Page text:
France finally scored a stage win in this Tour as Europcar’s young Pierre Rolland won atop l’Alpe d’Huez, grabbing the white jersey for best young rider on the day his teammate Thomas Voeckler finally gave up the yellow jersey.
A day after cracking on the final climb and publicly ceding any chance of winning the 2011 Tour de France, Alberto Contador went on the attack early Friday, putting Cadel Evans in a tough spot. The Spaniard’s bid for a stage win finally faded on the Alpe, where he finished third and only gained a handful of seconds on Evans and Andy Schleck.
Schleck took over the jersey from Voeckler and enters Saturday’s critical final time trial with a 57-second gap ahead of Evans. Contador is sixth at nearly four minutes behind Schleck.
“The yellow jersey gives you wings and I hope that is the case tomorrow,” Schleck said at the finish.
“The Tour’s been quite good for me so far, I’ve had one bad day, my legs are good and I’m confident I can actually keep this till Paris,” said Schleck, the runner-up to Contador the past two years.
“It’s not a course for the big specialists, and everybody tells me it’s a course that suits me so I’m hoping that will be the case tomorrow.
“The race is not finished, I have the yellow jersey on my shoulders and I’m sure that’s going to be a huge motivation.”
After his teammate Chris Anker Sorensen softened up the group with a hard attack, Contador attacked on the first of the day’s three climbs, the Col du Telegraph. He was quickly joined by Thursday’s winner, Andy Schleck, yellow jersey Voeckler and Evans.
Voeckler, however, was unable to stay with the Schleck/Contador combine and, after getting dropped himself, Evans suffered a mechanical that forced him to take a bike swap.
Evans, often without allies, had to chase over the Telegraph and the Galibier and down the long descent and leadup to the Tour’s final climb, the Alpe d’Huez.
With some help from Garmin’s Ryder Hesjedal, Evans finally rejoined the Schleck-Contador group 15km from the base of the Alpe.
The final climb of the Tour
After Evans made contact, the pace of the front group slowed and Voeckler and others rejoined so that a group of about 30 riders hit the Alpe together.
As the group relaxed, Rolland took a flyer and was joined by Hesjedal; the GC favorites were indifferent to the move.
On the opening switchbacks, Evans was the first GC favorite to go on the attack, and he was soon countered by Contador, who disappeared around the corner and soon caught and passed Hesjedal and Rolland. Evans and Andy Schleck took up the chase. Voeckler faded quickly, making Schleck the leader on the road once again.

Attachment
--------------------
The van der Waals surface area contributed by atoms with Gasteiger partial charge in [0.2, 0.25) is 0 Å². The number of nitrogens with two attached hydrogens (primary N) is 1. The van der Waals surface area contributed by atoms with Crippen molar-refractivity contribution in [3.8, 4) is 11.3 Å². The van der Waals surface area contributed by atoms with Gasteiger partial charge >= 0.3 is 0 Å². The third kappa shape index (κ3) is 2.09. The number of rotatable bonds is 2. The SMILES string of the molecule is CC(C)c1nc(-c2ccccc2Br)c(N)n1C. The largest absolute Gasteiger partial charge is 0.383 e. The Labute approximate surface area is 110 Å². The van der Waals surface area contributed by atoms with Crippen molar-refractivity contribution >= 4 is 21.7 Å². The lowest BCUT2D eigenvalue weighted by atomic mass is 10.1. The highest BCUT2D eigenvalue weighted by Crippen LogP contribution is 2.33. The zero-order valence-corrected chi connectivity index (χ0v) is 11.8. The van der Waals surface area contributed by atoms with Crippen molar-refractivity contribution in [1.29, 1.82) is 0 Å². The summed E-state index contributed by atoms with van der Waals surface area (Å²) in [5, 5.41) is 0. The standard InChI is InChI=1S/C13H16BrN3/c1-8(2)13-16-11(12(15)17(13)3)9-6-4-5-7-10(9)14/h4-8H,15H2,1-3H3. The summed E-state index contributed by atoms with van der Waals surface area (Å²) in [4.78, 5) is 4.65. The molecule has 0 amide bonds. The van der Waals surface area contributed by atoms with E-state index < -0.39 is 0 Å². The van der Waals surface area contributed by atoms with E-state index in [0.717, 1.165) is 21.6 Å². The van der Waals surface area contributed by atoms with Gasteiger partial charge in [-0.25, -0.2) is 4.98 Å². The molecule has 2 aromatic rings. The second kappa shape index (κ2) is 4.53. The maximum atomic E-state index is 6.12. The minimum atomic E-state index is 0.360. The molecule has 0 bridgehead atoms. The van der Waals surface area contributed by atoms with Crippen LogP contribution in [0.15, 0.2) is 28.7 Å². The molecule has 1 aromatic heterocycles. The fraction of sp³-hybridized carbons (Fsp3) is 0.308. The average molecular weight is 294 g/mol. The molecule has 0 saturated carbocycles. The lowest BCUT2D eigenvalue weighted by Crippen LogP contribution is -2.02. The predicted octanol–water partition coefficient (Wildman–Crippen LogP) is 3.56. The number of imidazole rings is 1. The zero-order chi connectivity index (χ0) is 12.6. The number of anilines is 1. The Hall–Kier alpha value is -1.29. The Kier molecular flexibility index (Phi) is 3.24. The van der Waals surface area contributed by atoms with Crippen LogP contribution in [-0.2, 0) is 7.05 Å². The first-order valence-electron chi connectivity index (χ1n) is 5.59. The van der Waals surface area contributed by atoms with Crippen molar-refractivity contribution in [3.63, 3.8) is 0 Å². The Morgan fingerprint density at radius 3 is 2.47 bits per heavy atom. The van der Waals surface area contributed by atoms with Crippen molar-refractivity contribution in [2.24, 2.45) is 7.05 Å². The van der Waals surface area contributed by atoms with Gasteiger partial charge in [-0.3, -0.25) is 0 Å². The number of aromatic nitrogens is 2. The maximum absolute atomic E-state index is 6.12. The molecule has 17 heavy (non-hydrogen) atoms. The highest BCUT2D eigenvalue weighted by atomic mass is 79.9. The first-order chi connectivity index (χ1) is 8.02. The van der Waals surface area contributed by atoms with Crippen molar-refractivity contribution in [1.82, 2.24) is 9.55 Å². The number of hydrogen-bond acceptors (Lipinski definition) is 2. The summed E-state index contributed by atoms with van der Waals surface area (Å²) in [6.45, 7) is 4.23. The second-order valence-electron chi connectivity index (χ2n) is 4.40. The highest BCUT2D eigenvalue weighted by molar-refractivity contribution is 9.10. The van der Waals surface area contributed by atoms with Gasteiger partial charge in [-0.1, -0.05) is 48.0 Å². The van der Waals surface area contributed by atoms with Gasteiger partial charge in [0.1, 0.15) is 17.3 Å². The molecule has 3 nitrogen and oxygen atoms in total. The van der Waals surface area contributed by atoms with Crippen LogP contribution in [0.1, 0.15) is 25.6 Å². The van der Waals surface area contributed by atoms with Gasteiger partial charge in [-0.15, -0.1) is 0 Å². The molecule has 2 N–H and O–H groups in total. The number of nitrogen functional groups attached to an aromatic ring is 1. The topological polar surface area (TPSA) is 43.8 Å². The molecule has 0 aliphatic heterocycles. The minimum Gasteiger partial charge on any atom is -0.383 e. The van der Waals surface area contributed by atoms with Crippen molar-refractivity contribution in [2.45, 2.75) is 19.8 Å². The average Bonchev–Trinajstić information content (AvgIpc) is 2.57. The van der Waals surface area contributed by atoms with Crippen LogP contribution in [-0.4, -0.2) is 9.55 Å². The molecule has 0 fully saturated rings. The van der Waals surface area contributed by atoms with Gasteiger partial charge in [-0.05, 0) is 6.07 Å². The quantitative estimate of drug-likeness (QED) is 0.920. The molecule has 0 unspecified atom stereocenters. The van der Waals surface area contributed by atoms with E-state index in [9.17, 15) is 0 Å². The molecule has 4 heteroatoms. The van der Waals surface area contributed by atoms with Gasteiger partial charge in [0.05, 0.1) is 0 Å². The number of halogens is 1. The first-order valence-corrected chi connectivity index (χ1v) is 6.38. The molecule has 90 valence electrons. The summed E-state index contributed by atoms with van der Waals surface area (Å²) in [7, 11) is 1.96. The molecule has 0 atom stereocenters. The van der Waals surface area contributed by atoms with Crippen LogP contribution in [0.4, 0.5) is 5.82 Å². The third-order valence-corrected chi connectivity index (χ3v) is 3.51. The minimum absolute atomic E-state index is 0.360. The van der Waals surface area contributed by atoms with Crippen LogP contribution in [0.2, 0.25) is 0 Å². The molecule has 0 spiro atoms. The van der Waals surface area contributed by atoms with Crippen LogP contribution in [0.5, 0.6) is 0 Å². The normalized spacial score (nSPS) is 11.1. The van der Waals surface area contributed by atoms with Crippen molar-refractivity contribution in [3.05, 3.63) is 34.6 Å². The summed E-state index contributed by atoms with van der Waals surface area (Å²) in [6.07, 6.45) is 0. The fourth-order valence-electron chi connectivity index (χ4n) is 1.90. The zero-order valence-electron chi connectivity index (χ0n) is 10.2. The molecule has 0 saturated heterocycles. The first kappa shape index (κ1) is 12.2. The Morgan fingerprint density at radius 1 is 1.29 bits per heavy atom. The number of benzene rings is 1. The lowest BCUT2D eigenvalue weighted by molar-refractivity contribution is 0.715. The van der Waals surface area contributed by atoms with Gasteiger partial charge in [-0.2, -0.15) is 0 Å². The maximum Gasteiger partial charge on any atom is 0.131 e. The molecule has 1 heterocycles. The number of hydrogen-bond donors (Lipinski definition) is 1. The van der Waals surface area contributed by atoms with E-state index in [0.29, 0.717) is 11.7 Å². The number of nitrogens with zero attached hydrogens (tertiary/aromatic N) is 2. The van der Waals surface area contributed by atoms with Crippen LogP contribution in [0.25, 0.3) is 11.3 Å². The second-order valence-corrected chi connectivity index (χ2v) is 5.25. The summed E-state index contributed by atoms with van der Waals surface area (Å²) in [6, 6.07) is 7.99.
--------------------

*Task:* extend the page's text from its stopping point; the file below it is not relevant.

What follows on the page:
Evans settled into to marking Schleck, who eased off and allowed his brother, Cunego, Sanchez, Velits, Hesjedal and others to rejoin. Voeckler, however, was struggling more than two minutes behind.
Rolland and Sanchez attacked the Evans-Schleck group, and slowly inched up to Contador, who weakened in the final 4k.
The pair caught Contador with 2.5km to go and Rolland tried to ride straight past Contador, who fought to hold his wheel. Rolland finally broke free, leaving frequent allies Sanchez and Contador to work together to try and catch the Frenchman. Contador soon let Sanchez go it alone, settling for a third on the stage.
Behind, Evans sensed some weakness in Schleck and attacked repeatedly in the final three kilometers. He couldn’t shake the Luxembourger, but finished with him, Velits, Cunego and Frank Schleck.
Rolland has been Voeckler’s must trusted teammate in the mountains this Tour. This was his first day to go it alone.
“On the Galibier Thomas (Voeckler) told me, ‘forget about me’. That’s when I decided to go for it,” said Rolland.
“I knew the climb to the summit of Alpe d’Huez very well — I did it 10 times during a training camp.”
Saturday’s stage 20 is this year’s only individual time trial, a hilly 42.5km circuit in Grenoble. The same route was used in the Critérium du Dauphiné earlier this year, when HTC-Highroad’s Tony Martin won the stage in 55:28.